Chlamydiosis of Scallops
Category 4 (Negligible Regulatory Significance in Canada)
Common, generally accepted names of the organism or disease agent
Scientific name or taxonomic affiliation
Chlamydial inclusions within the digestive tubule epithelia.
East coast U.S. shellfish hatcheries.
Argopecten irradians larvae and post metamorphic juveniles. The etiological agent is also suspected of infecting the digestive diverticula of older juveniles and adult A. irradians.
Impact on the host
Disruption of digestive gland epithelia, causing dysfunction of normal metabolic processes at a critical period for larval development and metamorphosis. Not normally associated with pathology in cultivated adult or wild populations but, adults may be carriers and epizootics in the hatchery may have been induced by the use of infected broodstock. It is believed that hatchery manipulation of holding temperatures and stocking densities may exacerbate infections and host stress, causing mortality.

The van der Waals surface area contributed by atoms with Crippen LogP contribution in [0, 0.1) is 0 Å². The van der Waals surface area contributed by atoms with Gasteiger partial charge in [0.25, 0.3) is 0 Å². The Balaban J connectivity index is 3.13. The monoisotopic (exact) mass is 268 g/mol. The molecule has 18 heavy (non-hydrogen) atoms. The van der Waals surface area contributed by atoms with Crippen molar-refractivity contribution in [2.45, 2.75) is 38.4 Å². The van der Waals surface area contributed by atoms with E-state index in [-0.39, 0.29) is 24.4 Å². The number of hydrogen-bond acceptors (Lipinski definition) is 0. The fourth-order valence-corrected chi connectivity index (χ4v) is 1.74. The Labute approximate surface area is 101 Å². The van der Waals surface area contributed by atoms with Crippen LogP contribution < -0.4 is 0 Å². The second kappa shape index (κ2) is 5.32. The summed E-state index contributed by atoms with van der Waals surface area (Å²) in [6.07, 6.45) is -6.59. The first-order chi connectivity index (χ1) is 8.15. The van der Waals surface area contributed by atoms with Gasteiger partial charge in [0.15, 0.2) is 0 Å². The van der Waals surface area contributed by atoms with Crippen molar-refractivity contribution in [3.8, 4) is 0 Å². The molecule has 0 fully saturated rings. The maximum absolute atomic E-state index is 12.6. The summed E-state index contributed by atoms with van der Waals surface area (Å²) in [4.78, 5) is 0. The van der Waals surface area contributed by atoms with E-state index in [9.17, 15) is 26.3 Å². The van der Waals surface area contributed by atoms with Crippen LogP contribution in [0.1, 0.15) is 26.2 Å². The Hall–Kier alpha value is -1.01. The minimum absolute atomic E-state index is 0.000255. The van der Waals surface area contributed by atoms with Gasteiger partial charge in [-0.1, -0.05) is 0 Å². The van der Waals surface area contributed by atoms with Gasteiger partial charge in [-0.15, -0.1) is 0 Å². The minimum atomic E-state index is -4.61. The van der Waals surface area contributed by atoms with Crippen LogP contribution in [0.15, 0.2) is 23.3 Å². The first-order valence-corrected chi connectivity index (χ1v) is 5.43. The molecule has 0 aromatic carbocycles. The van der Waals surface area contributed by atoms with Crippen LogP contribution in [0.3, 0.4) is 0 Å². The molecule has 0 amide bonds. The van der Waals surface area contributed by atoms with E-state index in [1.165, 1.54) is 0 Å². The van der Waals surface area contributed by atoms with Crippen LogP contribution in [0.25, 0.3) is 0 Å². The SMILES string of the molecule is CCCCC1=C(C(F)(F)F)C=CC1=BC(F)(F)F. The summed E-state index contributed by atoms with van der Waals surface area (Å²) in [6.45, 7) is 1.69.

Histology: Basophilic amorphous spheres within the epithelial cells of the digestive ducts and tubules.
Methods of control
Chlamydial infections of bay scallop are ubiquitous and, therefore, impossible to eradicate. The only associated pathology reported to date is limited to high stocking densities in two U.S. east coast shellfish hatcheries. Possible control measures could involve reduction of stocking densities or disposal of stocks being held in the most severely affected tanks.
Leibovitz, L. 1989. Chlamydiosis: a newly reported serious disease of larval and postmetamorphic bay scallops, Argopecten irradians (Lamarck). Journal of Fish Diseases 12: 125-136.
Morrison, C. and G. Shum. 1982. Chlamydialike organisms in the digestive diverticula of the bay scallop Argopecten irradians. Journal of Fish Diseases 5: 173184.
Bower, S.M. (1997): Synopsis of Infectious Diseases and Parasites of Commercially Exploited Shellfish: Chlamydiosis of Scallops.
Date last revised: July 1997
Comments to Susan Bower
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